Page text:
All parts of this series:
- Trading derivatives on the path to Financial Independence and Early Retirement
- Part 1 – Intro
- Part 2 – Extended Intro
- Part “2.5” – Trading like an Escape Artist: October 2018 update
- Part 3 – Strategy details as of 2019
- Part 4 – Surviving the 2020 Bear Market!
- Part 5 – A 2018-2020 backtest: Guest Post by “Spintwig” (plus a quick update on last week’s volatility)
- Part 6 – A 2018-2021 backtest with different contract sizes: Guest Post by “Spintwig”
- Part 7 – Careful when shorting long-dated options!
- Part 8 – A 2021 Update
- Part 9 – A 2016-2021 backtest: Guest Post by “Spintwig”
* * *
Title Picture: used with kind permission from Les Finances
March 27, 2019
Back in 2016, I wrote a few posts on trading derivatives, especially options, to generate (mostly) passive income:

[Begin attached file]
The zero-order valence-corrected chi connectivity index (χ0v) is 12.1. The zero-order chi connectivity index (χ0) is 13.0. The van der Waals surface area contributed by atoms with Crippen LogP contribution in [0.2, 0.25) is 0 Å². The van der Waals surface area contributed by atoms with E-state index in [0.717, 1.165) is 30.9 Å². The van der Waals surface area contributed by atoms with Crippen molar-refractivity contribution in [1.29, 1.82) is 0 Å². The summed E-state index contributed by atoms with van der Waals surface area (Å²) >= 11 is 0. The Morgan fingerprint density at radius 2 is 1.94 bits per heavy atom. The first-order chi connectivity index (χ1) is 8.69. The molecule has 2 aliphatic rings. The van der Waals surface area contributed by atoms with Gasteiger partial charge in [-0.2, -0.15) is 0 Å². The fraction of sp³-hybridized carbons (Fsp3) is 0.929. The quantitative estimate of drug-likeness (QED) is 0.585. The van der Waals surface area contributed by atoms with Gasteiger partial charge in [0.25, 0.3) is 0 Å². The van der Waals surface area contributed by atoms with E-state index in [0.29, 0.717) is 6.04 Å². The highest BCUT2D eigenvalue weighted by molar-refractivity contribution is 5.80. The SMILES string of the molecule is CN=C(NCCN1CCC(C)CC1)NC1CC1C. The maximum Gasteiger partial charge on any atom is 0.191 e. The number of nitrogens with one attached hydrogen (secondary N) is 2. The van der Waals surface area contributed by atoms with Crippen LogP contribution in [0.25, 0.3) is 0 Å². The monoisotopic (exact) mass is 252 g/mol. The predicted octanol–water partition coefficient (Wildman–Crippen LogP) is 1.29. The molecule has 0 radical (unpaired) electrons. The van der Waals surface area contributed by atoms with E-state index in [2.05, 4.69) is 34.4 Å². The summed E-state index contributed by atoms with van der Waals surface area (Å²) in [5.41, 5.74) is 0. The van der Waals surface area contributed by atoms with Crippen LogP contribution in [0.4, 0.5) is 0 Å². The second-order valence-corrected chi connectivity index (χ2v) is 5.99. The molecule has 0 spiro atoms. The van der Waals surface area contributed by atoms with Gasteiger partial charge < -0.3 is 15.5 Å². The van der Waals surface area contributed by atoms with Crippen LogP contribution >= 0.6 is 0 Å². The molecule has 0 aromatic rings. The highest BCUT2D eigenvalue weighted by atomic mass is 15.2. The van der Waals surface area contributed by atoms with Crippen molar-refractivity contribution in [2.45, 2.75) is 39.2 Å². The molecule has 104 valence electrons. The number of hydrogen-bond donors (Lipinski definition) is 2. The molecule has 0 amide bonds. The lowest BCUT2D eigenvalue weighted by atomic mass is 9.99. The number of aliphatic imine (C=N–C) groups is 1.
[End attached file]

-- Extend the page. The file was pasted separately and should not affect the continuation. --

- Trading derivatives on the path to Financial Independence and Early Retirement
- Passive income through option writing: Part 1
- Passive income through option writing: Part 2
I’m still running that same strategy but it definitely evolved quite a bit over time. This might be a good time to write a quick update on what I’m doing and what I’ve changed since then. And for everyone who’s wondering what’s the use of this: I’m planning a future post on how selling options may help with Sequence Risk, so this is all very, very relevant even for folks in the FIRE crowd!
So, let’s take a look…
A quick recap